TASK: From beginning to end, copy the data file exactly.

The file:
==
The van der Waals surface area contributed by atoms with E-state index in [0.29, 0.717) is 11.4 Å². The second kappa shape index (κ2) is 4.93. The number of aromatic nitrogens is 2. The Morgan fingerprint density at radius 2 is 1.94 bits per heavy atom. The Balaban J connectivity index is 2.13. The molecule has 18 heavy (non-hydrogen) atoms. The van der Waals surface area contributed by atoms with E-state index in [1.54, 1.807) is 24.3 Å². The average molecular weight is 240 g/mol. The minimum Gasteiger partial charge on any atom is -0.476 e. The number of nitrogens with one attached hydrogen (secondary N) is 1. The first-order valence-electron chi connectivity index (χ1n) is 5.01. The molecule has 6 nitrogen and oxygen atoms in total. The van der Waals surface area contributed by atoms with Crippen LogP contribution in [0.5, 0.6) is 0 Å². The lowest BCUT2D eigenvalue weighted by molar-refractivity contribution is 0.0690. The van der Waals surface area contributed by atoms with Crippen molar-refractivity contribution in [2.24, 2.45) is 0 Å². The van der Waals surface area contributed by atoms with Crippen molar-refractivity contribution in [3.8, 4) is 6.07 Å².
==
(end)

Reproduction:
The van der Waals surface area contributed by atoms with E-state index in [0.29, 0.717) is 11.4 Å². The second kappa shape index (κ2) is 4.93. The number of aromatic nitrogens is 2. The Morgan fingerprint density at radius 2 is 1.94 bits per heavy atom. The Balaban J connectivity index is 2.13. The molecule has 18 heavy (non-hydrogen) atoms. The van der Waals surface area contributed by atoms with E-state index in [1.54, 1.807) is 24.3 Å². The average molecular weight is 240 g/mol. The minimum Gasteiger partial charge on any atom is -0.476 e. The number of nitrogens with one attached hydrogen (secondary N) is 1. The first-order valence-electron chi connectivity index (χ1n) is 5.01. The molecule has 6 nitrogen and oxygen atoms in total. The van der Waals surface area contributed by atoms with Crippen LogP contribution in [0.5, 0.6) is 0 Å². The lowest BCUT2D eigenvalue weighted by molar-refractivity contribution is 0.0690. The van der Waals surface area contributed by atoms with Crippen molar-refractivity contribution in [2.24, 2.45) is 0 Å². The van der Waals surface area contributed by atoms with Crippen molar-refractivity contribution in [3.8, 4) is 6.07 Å².